Digital tools for early-stage startups

The right tools can make a huge difference to your ability to run your startup and life. There used to be a time that great software cost more than most entrepreneurs could afford. No more. A highly competitive and innovative market has led to many companies using “freemium” strategies to recruit customers, resulting in a proliferation of fantastic free tools.

This post contains 10 of the best that we have come across but there are many other useful tools out there. Steve Blank, godfather of the lean start-up movement, has a great list of other resources that we drew from in putting together this post: Startup Tools. Are there any that you have found invaluable to your company? Please share them in the comments!

Lean LaunchLab: An easy way for any team to go lean.

Validation Board: Test your startup idea without wasting time or money

Validately: An easy way to turn designs or wireframes into a clickable prototype.

Strategyzer: Your toolbox to build better Business Models.

Lean Stack Canvas: The faster, more effective way to communicate your business model with internal and external stakeholders.

Unassumer: A simple web-based software that helps you learn quickly what your customers really want, so you can focus on delivering the best products and services. A great tool for testing product/market fit through a customer development survey.

Unbounce: It lets you create simple landing page design and do A/B split testing. It takes the pain out of creating landing pages (no HTML knowledge needed) and enables you to quickly test the market for your product idea.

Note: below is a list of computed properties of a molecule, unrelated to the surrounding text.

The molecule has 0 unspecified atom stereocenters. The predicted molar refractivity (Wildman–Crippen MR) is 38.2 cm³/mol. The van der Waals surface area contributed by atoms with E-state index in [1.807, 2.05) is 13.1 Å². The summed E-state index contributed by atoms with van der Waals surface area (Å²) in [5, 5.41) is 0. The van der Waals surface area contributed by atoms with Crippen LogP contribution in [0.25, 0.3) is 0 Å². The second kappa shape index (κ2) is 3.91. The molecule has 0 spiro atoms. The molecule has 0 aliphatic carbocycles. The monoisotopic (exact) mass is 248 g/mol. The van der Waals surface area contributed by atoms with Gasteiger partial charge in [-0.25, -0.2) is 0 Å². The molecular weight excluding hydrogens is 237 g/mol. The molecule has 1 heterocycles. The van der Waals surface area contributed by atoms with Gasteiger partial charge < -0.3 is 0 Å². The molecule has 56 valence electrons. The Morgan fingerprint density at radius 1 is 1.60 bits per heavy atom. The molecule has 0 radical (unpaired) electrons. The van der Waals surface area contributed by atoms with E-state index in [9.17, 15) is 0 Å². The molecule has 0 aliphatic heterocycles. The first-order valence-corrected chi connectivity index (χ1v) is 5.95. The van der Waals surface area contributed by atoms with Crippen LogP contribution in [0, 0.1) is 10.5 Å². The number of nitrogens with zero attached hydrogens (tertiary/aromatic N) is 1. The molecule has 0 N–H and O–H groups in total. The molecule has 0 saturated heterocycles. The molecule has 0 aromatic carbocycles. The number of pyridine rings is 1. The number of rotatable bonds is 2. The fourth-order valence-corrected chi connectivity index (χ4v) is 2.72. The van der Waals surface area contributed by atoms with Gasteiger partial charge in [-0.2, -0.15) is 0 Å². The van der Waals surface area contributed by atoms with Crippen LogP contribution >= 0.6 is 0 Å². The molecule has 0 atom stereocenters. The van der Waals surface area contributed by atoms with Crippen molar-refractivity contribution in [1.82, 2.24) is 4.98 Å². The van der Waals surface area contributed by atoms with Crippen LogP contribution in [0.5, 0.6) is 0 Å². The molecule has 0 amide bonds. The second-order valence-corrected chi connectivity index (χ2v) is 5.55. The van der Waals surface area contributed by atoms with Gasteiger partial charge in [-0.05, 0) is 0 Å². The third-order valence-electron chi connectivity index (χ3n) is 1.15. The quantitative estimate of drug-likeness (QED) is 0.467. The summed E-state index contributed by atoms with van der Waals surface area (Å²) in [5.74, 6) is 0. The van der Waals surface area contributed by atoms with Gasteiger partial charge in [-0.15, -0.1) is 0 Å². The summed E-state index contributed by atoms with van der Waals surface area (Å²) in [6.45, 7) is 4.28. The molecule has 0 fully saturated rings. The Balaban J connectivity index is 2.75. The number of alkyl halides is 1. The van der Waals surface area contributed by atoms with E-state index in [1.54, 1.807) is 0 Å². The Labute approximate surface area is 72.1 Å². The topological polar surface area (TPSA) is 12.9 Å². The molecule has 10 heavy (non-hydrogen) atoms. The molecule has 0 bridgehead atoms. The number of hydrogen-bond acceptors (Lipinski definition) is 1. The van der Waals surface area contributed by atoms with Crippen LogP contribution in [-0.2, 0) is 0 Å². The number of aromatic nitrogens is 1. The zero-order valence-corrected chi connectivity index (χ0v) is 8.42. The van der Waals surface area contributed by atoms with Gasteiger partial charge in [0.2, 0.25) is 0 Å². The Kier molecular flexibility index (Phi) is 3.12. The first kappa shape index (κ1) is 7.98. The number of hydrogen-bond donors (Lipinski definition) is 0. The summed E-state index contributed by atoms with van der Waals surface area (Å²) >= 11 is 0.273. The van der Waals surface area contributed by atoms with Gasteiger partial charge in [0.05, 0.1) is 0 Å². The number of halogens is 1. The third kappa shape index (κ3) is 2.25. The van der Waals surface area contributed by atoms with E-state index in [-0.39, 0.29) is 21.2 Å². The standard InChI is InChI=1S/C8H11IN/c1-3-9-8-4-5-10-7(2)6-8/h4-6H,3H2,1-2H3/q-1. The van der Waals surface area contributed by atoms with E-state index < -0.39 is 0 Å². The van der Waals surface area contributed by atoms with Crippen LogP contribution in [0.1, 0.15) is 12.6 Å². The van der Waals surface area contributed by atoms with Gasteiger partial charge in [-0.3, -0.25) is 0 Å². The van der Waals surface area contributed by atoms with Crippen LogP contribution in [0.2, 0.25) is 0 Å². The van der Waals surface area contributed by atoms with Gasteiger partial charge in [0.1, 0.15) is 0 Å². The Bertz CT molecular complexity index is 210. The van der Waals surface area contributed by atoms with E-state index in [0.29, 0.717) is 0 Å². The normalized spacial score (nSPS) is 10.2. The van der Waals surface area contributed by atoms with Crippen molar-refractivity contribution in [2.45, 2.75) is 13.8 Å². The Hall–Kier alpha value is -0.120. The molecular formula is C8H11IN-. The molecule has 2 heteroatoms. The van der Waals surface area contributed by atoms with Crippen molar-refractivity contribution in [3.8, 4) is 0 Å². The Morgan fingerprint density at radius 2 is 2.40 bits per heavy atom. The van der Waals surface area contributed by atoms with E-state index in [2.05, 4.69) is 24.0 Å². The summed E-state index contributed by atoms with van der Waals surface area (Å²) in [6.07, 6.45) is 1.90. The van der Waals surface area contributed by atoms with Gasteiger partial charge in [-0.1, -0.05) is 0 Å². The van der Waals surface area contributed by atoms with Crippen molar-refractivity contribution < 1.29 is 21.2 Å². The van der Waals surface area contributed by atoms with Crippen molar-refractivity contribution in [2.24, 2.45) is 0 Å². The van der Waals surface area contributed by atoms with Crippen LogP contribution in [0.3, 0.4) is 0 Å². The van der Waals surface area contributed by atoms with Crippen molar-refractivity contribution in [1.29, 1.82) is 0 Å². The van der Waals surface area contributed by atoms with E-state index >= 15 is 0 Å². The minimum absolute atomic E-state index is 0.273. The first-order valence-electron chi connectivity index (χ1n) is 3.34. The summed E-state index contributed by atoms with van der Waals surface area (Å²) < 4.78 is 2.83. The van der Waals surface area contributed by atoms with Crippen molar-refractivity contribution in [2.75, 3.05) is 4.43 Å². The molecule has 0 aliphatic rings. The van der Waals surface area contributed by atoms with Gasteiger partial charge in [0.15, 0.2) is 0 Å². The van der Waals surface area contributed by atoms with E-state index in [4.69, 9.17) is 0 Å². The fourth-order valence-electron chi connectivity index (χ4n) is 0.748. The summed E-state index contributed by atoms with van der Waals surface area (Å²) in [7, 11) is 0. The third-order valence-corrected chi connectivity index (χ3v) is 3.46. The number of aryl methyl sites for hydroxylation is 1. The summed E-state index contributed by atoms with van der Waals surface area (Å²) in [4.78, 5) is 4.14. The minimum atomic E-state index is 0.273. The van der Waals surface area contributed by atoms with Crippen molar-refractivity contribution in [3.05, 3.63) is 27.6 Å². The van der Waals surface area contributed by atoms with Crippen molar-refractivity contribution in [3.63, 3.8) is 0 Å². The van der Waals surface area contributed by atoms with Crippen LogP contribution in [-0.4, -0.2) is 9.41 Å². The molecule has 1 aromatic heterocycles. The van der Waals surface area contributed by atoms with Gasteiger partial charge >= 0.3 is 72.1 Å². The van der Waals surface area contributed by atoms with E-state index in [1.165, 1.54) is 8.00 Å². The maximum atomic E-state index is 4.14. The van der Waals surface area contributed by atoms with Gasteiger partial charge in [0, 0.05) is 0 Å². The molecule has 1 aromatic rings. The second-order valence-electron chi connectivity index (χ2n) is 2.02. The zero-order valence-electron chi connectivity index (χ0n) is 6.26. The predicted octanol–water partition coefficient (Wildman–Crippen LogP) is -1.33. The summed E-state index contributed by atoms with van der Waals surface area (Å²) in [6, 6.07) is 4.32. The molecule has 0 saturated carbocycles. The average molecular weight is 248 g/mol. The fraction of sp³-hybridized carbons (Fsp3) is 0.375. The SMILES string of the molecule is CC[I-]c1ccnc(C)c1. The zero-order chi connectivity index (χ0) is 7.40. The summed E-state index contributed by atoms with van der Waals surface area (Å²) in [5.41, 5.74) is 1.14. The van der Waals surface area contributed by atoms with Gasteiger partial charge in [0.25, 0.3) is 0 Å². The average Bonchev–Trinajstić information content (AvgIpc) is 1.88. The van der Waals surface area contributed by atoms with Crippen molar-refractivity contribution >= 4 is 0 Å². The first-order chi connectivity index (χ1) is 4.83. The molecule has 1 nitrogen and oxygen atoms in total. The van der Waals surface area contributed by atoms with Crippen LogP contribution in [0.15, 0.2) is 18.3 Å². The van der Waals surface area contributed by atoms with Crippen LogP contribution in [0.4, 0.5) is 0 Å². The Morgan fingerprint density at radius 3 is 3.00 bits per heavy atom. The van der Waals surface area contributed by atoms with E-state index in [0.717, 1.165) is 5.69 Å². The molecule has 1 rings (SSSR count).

Usertesting: Not a replacement for face to face usability tests but a good way of pinpointing any usability issues at an early stage.

Balsamiq Mockups: A great tool for creating interactive wireframes. It helps them to visualize their product ideas without the need for lots of documentation.


Reinventing Life Science Startups

Steve Blank (@sgblank) is the guy who told business schools to do away with business plans and start teaching aspiring entrepreneurs by having them try their hands at launching a startup and conducting research with potential customers. His teaching method, known as the Lean LaunchPad, it’s being taught in engineering and business schools at Stanford, Berkeley and Columbia Universities among others.

The latest group to show interest in Blank’s approach to entrepreneurship is scientists. Last October, Blank and a team of world class veteran investors taught the Lean LaunchPad to researchers and clinicians at University of California San Francisco to help them move efficiently their technology from an academic lab or clinic into the commercial world. The class was segmented into four cohorts: therapeutics, diagnostics, devices and digital health.

You can get a feel of the course by looking at the first two weeks of lectures, covering value proposition and customer segment, here.

You can also watch a summary of the differences found between the different cohorts in the following video:

Finally, these are the lessons learned by Steve Blank after his first immersion in Life Sciences.

  • Each of these Life Science domains has a unique business model
  • Commercialization of therapeutics, diagnostics, devices and digital health all require the Principal Investigators / founders outside their building talking to customers, partners, regulators
  • Only the Principal Investigators / founders have the authority and insight to pivot when their hypotheses are incorrect
  • The Lean Startup process and the Lean LaunchPad class can save years in commercialization in these domains
  • This can be taught